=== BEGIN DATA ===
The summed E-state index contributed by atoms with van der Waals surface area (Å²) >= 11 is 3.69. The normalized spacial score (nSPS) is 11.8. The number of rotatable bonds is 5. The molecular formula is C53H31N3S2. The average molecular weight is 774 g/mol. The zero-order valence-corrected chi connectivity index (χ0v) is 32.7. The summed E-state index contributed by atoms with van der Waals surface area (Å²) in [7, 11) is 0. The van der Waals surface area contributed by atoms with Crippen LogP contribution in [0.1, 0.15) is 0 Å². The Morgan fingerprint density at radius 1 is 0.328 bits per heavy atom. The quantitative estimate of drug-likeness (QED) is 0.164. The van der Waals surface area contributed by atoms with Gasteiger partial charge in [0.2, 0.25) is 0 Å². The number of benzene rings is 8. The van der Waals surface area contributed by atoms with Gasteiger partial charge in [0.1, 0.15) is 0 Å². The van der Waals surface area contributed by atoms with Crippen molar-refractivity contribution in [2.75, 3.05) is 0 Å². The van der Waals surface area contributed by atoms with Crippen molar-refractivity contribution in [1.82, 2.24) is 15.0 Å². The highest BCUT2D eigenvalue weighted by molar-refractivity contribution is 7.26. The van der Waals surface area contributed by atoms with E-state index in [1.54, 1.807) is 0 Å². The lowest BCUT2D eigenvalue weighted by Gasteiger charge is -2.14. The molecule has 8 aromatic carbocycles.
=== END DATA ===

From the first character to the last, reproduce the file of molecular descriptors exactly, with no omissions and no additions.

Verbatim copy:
The summed E-state index contributed by atoms with van der Waals surface area (Å²) >= 11 is 3.69. The normalized spacial score (nSPS) is 11.8. The number of rotatable bonds is 5. The molecular formula is C53H31N3S2. The average molecular weight is 774 g/mol. The zero-order valence-corrected chi connectivity index (χ0v) is 32.7. The summed E-state index contributed by atoms with van der Waals surface area (Å²) in [7, 11) is 0. The van der Waals surface area contributed by atoms with Crippen LogP contribution in [0.1, 0.15) is 0 Å². The Morgan fingerprint density at radius 1 is 0.328 bits per heavy atom. The quantitative estimate of drug-likeness (QED) is 0.164. The van der Waals surface area contributed by atoms with Gasteiger partial charge in [0.2, 0.25) is 0 Å². The number of benzene rings is 8. The van der Waals surface area contributed by atoms with Gasteiger partial charge in [0.1, 0.15) is 0 Å². The van der Waals surface area contributed by atoms with Crippen molar-refractivity contribution in [2.75, 3.05) is 0 Å². The van der Waals surface area contributed by atoms with Crippen molar-refractivity contribution in [1.82, 2.24) is 15.0 Å². The highest BCUT2D eigenvalue weighted by molar-refractivity contribution is 7.26. The van der Waals surface area contributed by atoms with E-state index in [1.54, 1.807) is 0 Å². The lowest BCUT2D eigenvalue weighted by Gasteiger charge is -2.14. The molecule has 8 aromatic carbocycles.